This consisted of a introduction, a compilation of YGC archive footage from the 1930’s and more recently, expertly created by Ken Arkley, his iconic MGM introduction with Cirrus the YGC cat, replacing the roaring Lion, set the scene for a good evening of entertainment.  Ken’s introduction was  followed by the BBC film  “A Girl in a Glider” starring a youthful Mike Wood (as the instructor not the girl) telling the story of a first solo.  A second BBC film was then shown covering a 1980’s attempt on a 500 km O/R to Didcot by Richard Blackmore in his Janus, with Richard and cameraman, Keith Massey, providing some interesting and light hearted background to the production of the film as shown below.


The gathering then retired to enjoy a hearty Burn’s Night meal, expertly prepared by caterer Brian supported by Sarah, Ann and Diane, with Ann’s contribution of Whiskey and Port being greatly appreciated. 

The Film Nite was then completed by the showing of the spoof film of Richard’s flight which was brought the evening to a very enjoyable and amusing close.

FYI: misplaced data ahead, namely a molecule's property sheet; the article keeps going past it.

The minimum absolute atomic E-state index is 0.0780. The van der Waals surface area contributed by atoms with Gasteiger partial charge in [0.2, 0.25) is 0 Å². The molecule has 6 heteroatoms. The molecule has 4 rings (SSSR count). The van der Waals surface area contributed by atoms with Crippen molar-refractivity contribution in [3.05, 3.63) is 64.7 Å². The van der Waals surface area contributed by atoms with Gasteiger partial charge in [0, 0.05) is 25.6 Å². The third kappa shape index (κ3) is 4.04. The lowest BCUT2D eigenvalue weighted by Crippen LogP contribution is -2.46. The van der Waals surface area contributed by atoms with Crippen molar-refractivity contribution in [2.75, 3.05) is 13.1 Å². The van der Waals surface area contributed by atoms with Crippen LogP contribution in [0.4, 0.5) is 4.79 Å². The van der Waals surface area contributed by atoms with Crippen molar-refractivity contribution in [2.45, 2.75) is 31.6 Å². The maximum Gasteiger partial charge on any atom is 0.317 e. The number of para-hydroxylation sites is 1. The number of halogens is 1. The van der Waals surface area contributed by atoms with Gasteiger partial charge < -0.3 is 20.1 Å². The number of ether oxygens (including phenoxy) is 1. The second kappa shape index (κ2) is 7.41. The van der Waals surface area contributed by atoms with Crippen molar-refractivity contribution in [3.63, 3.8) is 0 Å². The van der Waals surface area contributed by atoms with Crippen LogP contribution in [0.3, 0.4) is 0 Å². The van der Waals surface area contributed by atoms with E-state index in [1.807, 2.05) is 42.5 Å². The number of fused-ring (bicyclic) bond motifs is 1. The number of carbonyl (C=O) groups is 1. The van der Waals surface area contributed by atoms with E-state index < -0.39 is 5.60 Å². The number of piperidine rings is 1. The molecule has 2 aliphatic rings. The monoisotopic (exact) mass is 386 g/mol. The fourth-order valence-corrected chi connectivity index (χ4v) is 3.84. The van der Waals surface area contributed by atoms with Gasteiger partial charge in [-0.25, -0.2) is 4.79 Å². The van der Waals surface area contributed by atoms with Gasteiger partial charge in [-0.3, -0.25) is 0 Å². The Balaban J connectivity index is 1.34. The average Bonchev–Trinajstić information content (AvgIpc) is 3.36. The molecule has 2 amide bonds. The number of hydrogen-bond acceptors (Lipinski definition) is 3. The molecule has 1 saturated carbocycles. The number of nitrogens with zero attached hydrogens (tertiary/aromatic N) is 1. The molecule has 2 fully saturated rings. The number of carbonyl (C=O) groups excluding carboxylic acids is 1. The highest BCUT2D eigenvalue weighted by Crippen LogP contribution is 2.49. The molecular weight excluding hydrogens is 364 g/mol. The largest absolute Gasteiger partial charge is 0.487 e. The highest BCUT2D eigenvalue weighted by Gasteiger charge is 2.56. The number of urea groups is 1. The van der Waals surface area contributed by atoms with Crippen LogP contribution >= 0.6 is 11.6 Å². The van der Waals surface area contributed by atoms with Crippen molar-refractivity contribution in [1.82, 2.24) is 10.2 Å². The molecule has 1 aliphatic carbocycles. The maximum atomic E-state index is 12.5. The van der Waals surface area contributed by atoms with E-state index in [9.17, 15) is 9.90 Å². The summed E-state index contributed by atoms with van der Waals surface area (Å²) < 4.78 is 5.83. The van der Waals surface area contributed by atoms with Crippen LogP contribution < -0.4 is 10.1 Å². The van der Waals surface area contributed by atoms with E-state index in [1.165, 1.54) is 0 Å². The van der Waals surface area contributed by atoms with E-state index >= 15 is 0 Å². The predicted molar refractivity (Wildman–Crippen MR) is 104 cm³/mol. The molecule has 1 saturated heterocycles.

Sunday 22nd to Thursday 26th January

Thursday, January 26th, 2012

Sunday 22nd.  An initially fresh to strong W’ly,  gusting to around 40 kn slowly moderated during the day, but not sufficiently for any flying to take place.

Monday 23rd.  The W’ly had decreased to  light to moderate strength but in spite of sunny skies  no flying was possible due to a low member turnout.

Tuesday 24th.  A dull, overcast and wet day in a moderate SE’ly, a period of wet snow in the morning depositing some 2″  onto a cloud enshrouded site.  Unsurprisingly, there was no flying.